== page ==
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Signing Bonuses & Subsequent Productivity: Predicting Success in the MLB Draft

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dc.contributor.advisor Preston, Anne Elizabeth Hubley, Bobby 2012-06-11T16:16:46Z 2012-06-11T16:16:46Z 2012
dc.description.abstract This study examines the ability of Major League Baseball organizations to successfully value and project the future productivity of players selected in the amateur draft. To do so, the relationship between player valuations (i.e. signing bonuses) and future productivity is investigated. Productivity is measured using three different metrics: Wins-Above Replacement, the probability of making a Major League Appearance, and the probability of becoming an All-Star. The results suggest that holding constant round & placement in round, elevated draft pick compensation significantly influences the likelihood of making the Major Leagues, and to a much lesser extent, player productivity once there. A supplementary analysis reveals that while teams are somewhat successful in their attempts to project future productivity, they are not necessarily efficient in their allocation of signing bonus expenditures.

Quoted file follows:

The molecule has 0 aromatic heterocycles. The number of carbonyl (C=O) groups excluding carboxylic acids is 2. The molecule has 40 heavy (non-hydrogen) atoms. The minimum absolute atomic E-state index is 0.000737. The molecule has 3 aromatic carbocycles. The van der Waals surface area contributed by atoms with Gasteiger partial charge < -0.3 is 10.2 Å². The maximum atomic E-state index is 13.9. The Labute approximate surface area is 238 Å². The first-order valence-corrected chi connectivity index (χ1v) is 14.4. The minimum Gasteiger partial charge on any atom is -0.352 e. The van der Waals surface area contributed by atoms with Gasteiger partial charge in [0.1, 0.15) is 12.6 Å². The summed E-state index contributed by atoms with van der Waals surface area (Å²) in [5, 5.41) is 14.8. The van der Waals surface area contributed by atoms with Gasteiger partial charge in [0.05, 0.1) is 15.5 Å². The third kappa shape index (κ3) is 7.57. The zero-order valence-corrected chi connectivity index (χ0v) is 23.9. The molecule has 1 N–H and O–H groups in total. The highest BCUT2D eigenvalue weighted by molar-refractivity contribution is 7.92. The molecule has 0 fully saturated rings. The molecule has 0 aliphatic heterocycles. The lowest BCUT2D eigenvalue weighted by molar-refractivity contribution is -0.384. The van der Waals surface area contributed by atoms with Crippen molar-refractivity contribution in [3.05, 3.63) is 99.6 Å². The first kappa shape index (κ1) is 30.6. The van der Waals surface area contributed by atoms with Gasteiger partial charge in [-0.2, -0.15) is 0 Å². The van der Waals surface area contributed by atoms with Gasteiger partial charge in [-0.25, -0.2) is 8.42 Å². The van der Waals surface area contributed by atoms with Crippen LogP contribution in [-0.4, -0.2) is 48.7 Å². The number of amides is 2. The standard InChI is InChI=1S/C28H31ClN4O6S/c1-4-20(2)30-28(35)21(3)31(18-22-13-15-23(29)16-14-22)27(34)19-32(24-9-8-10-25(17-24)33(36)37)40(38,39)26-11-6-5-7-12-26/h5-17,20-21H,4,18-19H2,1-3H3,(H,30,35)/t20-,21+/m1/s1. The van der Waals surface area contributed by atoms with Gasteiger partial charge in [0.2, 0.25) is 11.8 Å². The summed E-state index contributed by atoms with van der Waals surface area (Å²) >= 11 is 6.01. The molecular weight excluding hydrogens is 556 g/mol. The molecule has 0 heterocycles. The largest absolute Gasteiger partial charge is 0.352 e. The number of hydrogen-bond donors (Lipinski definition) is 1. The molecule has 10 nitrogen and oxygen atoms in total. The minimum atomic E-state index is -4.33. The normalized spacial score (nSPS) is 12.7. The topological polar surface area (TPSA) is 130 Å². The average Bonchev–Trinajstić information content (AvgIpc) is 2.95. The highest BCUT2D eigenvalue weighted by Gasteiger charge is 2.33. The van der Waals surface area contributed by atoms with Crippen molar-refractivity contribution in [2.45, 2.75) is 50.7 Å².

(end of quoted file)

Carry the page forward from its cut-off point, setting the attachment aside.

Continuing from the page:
dc.description.sponsorship Haverford College. Department of Economics
dc.language.iso eng
dc.subject.lcsh Baseball draft -- United States
dc.subject.lcsh Baseball players -- Recruiting -- United States
dc.subject.lcsh Baseball players -- Rating of -- United States
dc.title Signing Bonuses & Subsequent Productivity: Predicting Success in the MLB Draft
dc.type Thesis
dc.rights.access Open Access

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